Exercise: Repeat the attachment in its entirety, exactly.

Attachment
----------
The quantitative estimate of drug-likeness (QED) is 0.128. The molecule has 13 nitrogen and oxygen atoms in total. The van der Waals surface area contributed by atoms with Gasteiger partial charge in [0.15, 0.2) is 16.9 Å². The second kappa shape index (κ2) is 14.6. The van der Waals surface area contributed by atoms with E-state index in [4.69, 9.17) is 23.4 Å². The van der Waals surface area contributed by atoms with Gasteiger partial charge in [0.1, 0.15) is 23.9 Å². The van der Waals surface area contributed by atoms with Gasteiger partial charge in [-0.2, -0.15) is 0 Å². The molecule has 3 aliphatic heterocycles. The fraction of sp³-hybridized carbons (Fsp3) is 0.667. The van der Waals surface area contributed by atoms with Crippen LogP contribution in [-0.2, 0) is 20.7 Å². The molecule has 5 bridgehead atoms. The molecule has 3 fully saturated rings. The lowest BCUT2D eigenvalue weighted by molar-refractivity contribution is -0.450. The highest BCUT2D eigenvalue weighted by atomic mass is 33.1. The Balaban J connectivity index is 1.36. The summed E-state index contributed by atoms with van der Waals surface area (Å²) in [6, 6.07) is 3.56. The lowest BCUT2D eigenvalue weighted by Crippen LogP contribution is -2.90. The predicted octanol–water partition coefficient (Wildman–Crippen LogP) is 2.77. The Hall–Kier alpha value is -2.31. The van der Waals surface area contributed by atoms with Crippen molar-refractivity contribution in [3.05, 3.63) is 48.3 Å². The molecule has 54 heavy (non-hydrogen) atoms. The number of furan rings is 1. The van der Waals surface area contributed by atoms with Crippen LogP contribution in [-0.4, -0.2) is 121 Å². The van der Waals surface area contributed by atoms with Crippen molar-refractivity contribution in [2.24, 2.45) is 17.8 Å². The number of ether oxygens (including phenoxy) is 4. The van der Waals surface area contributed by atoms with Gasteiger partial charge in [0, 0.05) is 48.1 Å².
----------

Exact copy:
The quantitative estimate of drug-likeness (QED) is 0.128. The molecule has 13 nitrogen and oxygen atoms in total. The van der Waals surface area contributed by atoms with Gasteiger partial charge in [0.15, 0.2) is 16.9 Å². The second kappa shape index (κ2) is 14.6. The van der Waals surface area contributed by atoms with E-state index in [4.69, 9.17) is 23.4 Å². The van der Waals surface area contributed by atoms with Gasteiger partial charge in [0.1, 0.15) is 23.9 Å². The van der Waals surface area contributed by atoms with Gasteiger partial charge in [-0.2, -0.15) is 0 Å². The molecule has 3 aliphatic heterocycles. The fraction of sp³-hybridized carbons (Fsp3) is 0.667. The van der Waals surface area contributed by atoms with Crippen LogP contribution in [-0.2, 0) is 20.7 Å². The molecule has 5 bridgehead atoms. The molecule has 3 fully saturated rings. The lowest BCUT2D eigenvalue weighted by molar-refractivity contribution is -0.450. The highest BCUT2D eigenvalue weighted by atomic mass is 33.1. The Balaban J connectivity index is 1.36. The summed E-state index contributed by atoms with van der Waals surface area (Å²) in [6, 6.07) is 3.56. The lowest BCUT2D eigenvalue weighted by Crippen LogP contribution is -2.90. The predicted octanol–water partition coefficient (Wildman–Crippen LogP) is 2.77. The Hall–Kier alpha value is -2.31. The van der Waals surface area contributed by atoms with Crippen molar-refractivity contribution in [3.05, 3.63) is 48.3 Å². The molecule has 54 heavy (non-hydrogen) atoms. The number of furan rings is 1. The van der Waals surface area contributed by atoms with Crippen LogP contribution in [-0.4, -0.2) is 121 Å². The van der Waals surface area contributed by atoms with Crippen molar-refractivity contribution in [2.24, 2.45) is 17.8 Å². The number of ether oxygens (including phenoxy) is 4. The van der Waals surface area contributed by atoms with Gasteiger partial charge in [0, 0.05) is 48.1 Å².